Schwarz M.A.,Forschungs und Beratungsinstitut Gefahrstoffe GmbH | Lindtner O.,Bundesinstitut For Risikobewertung Bfr | Blume K.,Bundesinstitut For Risikobewertung Bfr | Heinemeyer G.,Bundesinstitut For Risikobewertung Bfr | Schneider K.,Forschungs und Beratungsinstitut Gefahrstoffe GmbH
Food Additives and Contaminants - Part A Chemistry, Analysis, Control, Exposure and Risk Assessment | Year: 2014

Cadmium is a very toxic contaminant with food being the major source of exposure for the general public. The second German food consumption survey (Nationale Verzehrsstudie II - NVS II) with about 20 000 participants (15 371 for dietary history interviews used for this study) allowed for an updated exposure assessment for the German population. Based on these comprehensive data, information on the consumption of 545 individual food items by the German population was generated. Cadmium concentrations in food were compiled from the German food monitoring programme, European countries' authority programmes and the published literature, covering the years from 1993 to 2008, and were multiplied with consumption data to obtain estimates of cadmium intake from food. Consumption-weighted mean cadmium concentrations per main food group were highest for cereals, followed by oily seeds & fruits, and vegetables. Due to both high consumption and considerable occurrence of cadmium, cereals and vegetables contributed most to the intake of the general public, followed by the main groups beverages, fruits & nuts, and dairy products (including milk). Cadmium intake from food was estimated to be 1.46 and 2.35 μg kg-1 bw week-1 for average and high-end consumers, respectively. This corresponds to 58% for average and 95% for high-end consumers, respectively, of a reference value derived from a recent health risk evaluation performed by EFSA, using the benchmark approach. Uncertainties in these estimates pertain to the influence of values below the limit of quantification and some foods not considered due to lacking occurrence data. In conclusion, the estimated cadmium intake of the German population from food is still close to health-based reference values. Further efforts to reduce cadmium intake are required. © 2014 © 2014 Taylor & Francis.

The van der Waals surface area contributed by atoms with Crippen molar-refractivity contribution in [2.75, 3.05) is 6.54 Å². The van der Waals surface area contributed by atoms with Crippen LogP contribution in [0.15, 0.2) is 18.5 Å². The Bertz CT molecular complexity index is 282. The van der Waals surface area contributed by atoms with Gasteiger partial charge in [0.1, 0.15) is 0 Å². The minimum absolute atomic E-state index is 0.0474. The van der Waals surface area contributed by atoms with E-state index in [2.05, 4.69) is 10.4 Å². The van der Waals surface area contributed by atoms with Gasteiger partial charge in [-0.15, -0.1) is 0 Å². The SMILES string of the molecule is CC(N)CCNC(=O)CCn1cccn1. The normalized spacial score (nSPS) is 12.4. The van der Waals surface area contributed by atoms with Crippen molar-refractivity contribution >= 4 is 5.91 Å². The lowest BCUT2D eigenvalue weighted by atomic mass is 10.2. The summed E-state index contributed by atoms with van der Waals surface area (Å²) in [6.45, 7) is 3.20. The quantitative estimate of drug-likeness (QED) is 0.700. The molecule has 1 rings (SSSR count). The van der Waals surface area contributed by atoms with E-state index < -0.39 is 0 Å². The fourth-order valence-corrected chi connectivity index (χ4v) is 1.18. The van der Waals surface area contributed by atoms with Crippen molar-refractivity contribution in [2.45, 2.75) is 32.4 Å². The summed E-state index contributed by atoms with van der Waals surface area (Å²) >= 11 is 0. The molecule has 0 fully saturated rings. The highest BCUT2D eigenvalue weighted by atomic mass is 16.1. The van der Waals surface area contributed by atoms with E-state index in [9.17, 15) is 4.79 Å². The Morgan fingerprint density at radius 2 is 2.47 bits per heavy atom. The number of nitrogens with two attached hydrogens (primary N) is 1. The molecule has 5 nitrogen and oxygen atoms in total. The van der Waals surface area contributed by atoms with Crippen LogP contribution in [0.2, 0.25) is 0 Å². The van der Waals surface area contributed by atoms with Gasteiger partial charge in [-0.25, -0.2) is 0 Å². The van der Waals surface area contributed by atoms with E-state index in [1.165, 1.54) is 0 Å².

Schneider K.,Forschungs und Beratungsinstitut Gefahrstoffe GmbH | Schwarz M.A.,Forschungs und Beratungsinstitut Gefahrstoffe GmbH | Lindtner O.,Bundesinstitut For Risikobewertung Bfr | Blume K.,Bundesinstitut For Risikobewertung Bfr | Heinemeyer G.,Bundesinstitut For Risikobewertung Bfr
Food Additives and Contaminants - Part A Chemistry, Analysis, Control, Exposure and Risk Assessment | Year: 2014

Lead is a highly toxic contaminant with food being the major source of exposure for the general public. The second German food consumption survey (Nationale Verzehrsstudie II - NVS II) with about 20 000 participants (15 371 for dietary history interviews used for this study) allowed for an updated exposure assessment for the German population. Based on these comprehensive data, information on consumption of 545 individual food items by the German population was generated. Lead concentrations in food were compiled from the German food monitoring programme, European countries' authority programmes and the published literature, covering the years from 2000 to 2009, and were multiplied with consumption data to obtain estimates of lead intake from food. Average lead concentrations per main food group were highest for meat (including offal), followed by fish (including seafood), vegetables and cereals. Due to high consumption, beverages contributed most to the intake of the general public, followed by main groups vegetables, fruits & nuts and cereals. Lead intake from food was estimated to be 0.53 and 0.72 μg kg-1 bw and day for average and high-end consumers, respectively. This is close to (average consumers) respectively above (high-end consumers) a reference value derived from a recent health risk evaluation performed by EFSA, using the benchmark approach. Uncertainties in these estimates pertain to the influence of values below the limit of quantification and some foods not considered due to lacking occurrence data. In conclusion, the estimated lead intake of the German population from food is still close to health-based reference values. Further efforts to reduce lead intake are required. © 2014 © 2014 Taylor & Francis.